|Posted by Sarah Al Hajjar on June 25, 2016 at 8:30 PM|
When pregnant, it doesn’t take long to realize that our world no longer revolves around us. It’s the tiny being inside of us who calls the shots now, especially in terms of our nutrition.
Foods we used to have passion for become abhorred while those we never even thought of eating become regular cravings. On top of it all, our doctors, friends, and family are presenting us with whole lists of ingredients we can’t even go near, for the health of our baby of course.
And while going through this experience may be unsettling at times we should really be grateful. After all, many women in the world aren’t able to conceive. Yet Allah, in His infinite wisdom, has chosen pregnancy for us, whether it’s our first child or our 15th.
In the Qur’an we’re told, “To Allah belongs the kingdom of the heavens and the earth. He creates what He wills. He bestows female offspring upon whom He wills and bestows male offspring upon whom He wills. Or he bestows both males and females and He renders barren whosoever He wills. Verily He is the All-Knower and is able to do all things, (Ash-Shoora: 49-50).”
But with this great blessing comes the great responsibility of doing everything we can to properly nourish our bodies to help support the growth and development of our unborn children. Out of those most essential nutrients to consume during pregnancy, protein is by far the most important.
Protein is the main ingredient for growing healthy cells and manufacturing hormones that help regulate life. During pregnancy our body’s need for protein increases dramatically to meet the demands of our growing baby so it’s recommended to consume 80-100 grams each day.
Not having enough protein can result in maternal fatigue and moodiness, as well as low fetal birth weight, slowed fetal brain development, and other pregnancy complications such as preeclampsia and toxemia.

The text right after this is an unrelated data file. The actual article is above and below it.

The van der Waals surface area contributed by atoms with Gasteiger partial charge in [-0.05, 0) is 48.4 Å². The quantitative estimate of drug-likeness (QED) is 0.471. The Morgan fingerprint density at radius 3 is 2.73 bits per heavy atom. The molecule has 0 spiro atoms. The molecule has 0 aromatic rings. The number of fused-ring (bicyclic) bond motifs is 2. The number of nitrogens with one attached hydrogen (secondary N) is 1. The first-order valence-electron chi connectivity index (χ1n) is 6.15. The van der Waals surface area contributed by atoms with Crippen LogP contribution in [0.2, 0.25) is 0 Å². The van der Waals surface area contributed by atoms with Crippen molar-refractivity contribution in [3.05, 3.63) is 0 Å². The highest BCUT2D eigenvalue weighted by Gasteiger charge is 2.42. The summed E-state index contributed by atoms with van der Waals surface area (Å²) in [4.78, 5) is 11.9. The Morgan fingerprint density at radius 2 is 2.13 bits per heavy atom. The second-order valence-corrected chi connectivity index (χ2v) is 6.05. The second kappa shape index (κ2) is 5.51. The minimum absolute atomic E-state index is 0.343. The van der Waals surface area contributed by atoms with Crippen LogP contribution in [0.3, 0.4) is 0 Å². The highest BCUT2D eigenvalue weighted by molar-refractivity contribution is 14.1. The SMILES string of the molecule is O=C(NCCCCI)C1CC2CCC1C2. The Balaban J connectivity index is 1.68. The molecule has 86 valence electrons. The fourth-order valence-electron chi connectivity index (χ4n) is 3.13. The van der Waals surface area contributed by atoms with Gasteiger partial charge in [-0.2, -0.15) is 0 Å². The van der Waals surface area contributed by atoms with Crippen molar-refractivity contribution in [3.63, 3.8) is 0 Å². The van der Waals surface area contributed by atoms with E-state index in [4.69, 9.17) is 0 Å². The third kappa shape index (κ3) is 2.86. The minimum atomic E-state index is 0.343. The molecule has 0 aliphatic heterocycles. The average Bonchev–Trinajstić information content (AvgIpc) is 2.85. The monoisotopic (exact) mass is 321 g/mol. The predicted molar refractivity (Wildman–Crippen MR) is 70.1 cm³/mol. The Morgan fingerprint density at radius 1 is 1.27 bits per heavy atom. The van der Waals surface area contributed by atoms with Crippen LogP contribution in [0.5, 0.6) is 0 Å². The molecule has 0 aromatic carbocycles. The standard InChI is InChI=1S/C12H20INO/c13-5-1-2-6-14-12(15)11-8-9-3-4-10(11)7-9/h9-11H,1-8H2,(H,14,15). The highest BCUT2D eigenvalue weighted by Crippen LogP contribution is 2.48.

“But won’t increasing my protein make me gain more weight?”
Protein is a caloric nutrient, meaning it does have the potential to add pounds to your body. But remember that we’re talking about pregnancy here, a time when moms are supposed to gain weight to keep themselves and their budding babes healthy.
The current weight gain recommendation for a healthy single pregnancy is 25-35 pounds (11.5-16 kilos), most of that being gained during the second and third trimesters when your baby is growing the fastest.
Also, consuming more protein doesn’t mean you have to consume more fat (although fat isn’t necessarily a bad thing during pregnancy either). There are plenty of high protein, low fat foods you can choose from such as beans, legumes, nuts, fish, dairy, egg whites, and poultry.
Eating these foods regularly will also boost your body’s health and your baby’s growth with important vitamins and minerals like Calcium, Vitamin D, Phosphorus, Vitamin E, Thiamin, Niacin, and Iron.
Try a few of the following ideas to add a punch of protein to your diet without padding your hips.
1. Use low-fat milk to make your cereal or oatmeal in the morning. You can even use it to make a glass of hot chocolate for a tasty evening treat.
2. Sprinkle a handful of nuts on top of your salad and take a couple of handfuls with you to work to snack on when your energy gets low.
3. Poultry with the skin on has 50-60 percent fat. To cut this down, remove all the skin and fatty parts of the meat before cooking and serving it. This will reduce the fat content to just 8-15 percent without compromising the protein.
4. Top raw fruit or veggies with a yummy nut butter like almond or peanut butter. This works just as well with apples as it does celery.
5. Skip the meat and have a seafood night! Enjoy fresh tuna or other low-fat fish. You can grill it, bake it, roast it, or bbq it, and much, much more! What’s best is that not only will you get loads of protein; you’ll also get a good dose of Omega-3 Fatty acids like DHA which are vital for your baby’s brain development.